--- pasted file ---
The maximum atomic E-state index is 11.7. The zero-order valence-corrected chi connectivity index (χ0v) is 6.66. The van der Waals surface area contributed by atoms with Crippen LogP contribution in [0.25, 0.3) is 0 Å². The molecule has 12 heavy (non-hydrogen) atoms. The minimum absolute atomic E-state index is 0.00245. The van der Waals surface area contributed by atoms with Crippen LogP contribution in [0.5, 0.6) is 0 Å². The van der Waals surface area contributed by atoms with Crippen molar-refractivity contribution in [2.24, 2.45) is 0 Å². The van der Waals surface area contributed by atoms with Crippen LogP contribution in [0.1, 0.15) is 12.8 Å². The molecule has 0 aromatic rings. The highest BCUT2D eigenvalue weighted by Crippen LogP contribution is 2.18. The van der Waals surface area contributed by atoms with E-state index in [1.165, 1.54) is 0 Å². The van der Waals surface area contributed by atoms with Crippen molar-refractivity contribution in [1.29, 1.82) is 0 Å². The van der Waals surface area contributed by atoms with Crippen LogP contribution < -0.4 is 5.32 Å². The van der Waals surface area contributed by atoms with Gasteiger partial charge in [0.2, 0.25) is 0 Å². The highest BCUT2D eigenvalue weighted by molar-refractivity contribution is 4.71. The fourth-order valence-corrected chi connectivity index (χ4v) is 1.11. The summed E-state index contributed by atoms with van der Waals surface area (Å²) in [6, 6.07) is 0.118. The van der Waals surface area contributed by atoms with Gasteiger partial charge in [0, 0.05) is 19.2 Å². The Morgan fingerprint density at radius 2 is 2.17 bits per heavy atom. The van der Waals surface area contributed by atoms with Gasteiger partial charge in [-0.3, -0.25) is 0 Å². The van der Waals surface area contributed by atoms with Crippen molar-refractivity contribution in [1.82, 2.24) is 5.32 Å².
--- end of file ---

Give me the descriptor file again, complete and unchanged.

The maximum atomic E-state index is 11.7. The zero-order valence-corrected chi connectivity index (χ0v) is 6.66. The van der Waals surface area contributed by atoms with Crippen LogP contribution in [0.25, 0.3) is 0 Å². The molecule has 12 heavy (non-hydrogen) atoms. The minimum absolute atomic E-state index is 0.00245. The van der Waals surface area contributed by atoms with Crippen LogP contribution in [0.5, 0.6) is 0 Å². The van der Waals surface area contributed by atoms with Crippen molar-refractivity contribution in [2.24, 2.45) is 0 Å². The van der Waals surface area contributed by atoms with Crippen LogP contribution in [0.1, 0.15) is 12.8 Å². The molecule has 0 aromatic rings. The highest BCUT2D eigenvalue weighted by Crippen LogP contribution is 2.18. The van der Waals surface area contributed by atoms with E-state index in [1.165, 1.54) is 0 Å². The van der Waals surface area contributed by atoms with Crippen molar-refractivity contribution in [1.29, 1.82) is 0 Å². The van der Waals surface area contributed by atoms with Crippen LogP contribution < -0.4 is 5.32 Å². The van der Waals surface area contributed by atoms with Gasteiger partial charge in [0.2, 0.25) is 0 Å². The highest BCUT2D eigenvalue weighted by molar-refractivity contribution is 4.71. The fourth-order valence-corrected chi connectivity index (χ4v) is 1.11. The summed E-state index contributed by atoms with van der Waals surface area (Å²) in [6, 6.07) is 0.118. The van der Waals surface area contributed by atoms with Gasteiger partial charge in [0, 0.05) is 19.2 Å². The Morgan fingerprint density at radius 2 is 2.17 bits per heavy atom. The van der Waals surface area contributed by atoms with Gasteiger partial charge in [-0.3, -0.25) is 0 Å². The van der Waals surface area contributed by atoms with Crippen molar-refractivity contribution in [1.82, 2.24) is 5.32 Å².